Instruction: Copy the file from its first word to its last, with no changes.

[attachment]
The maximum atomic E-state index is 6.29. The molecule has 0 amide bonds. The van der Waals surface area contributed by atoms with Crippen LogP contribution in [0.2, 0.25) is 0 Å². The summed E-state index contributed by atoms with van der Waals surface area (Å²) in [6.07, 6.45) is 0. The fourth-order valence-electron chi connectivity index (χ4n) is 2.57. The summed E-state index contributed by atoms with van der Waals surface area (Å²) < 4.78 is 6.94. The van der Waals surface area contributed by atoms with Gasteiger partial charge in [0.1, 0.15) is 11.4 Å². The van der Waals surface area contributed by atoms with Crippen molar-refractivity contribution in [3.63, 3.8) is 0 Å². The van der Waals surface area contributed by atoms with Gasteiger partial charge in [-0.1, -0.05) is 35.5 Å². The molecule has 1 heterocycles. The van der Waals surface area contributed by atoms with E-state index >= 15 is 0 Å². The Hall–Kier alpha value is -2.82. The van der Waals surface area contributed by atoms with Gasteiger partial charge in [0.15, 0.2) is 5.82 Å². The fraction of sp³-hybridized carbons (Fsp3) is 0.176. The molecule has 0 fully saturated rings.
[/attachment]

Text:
The maximum atomic E-state index is 6.29. The molecule has 0 amide bonds. The van der Waals surface area contributed by atoms with Crippen LogP contribution in [0.2, 0.25) is 0 Å². The summed E-state index contributed by atoms with van der Waals surface area (Å²) in [6.07, 6.45) is 0. The fourth-order valence-electron chi connectivity index (χ4n) is 2.57. The summed E-state index contributed by atoms with van der Waals surface area (Å²) < 4.78 is 6.94. The van der Waals surface area contributed by atoms with Gasteiger partial charge in [0.1, 0.15) is 11.4 Å². The van der Waals surface area contributed by atoms with Crippen molar-refractivity contribution in [3.63, 3.8) is 0 Å². The van der Waals surface area contributed by atoms with Gasteiger partial charge in [-0.1, -0.05) is 35.5 Å². The molecule has 1 heterocycles. The van der Waals surface area contributed by atoms with E-state index >= 15 is 0 Å². The Hall–Kier alpha value is -2.82. The van der Waals surface area contributed by atoms with Gasteiger partial charge in [0.15, 0.2) is 5.82 Å². The fraction of sp³-hybridized carbons (Fsp3) is 0.176. The molecule has 0 fully saturated rings.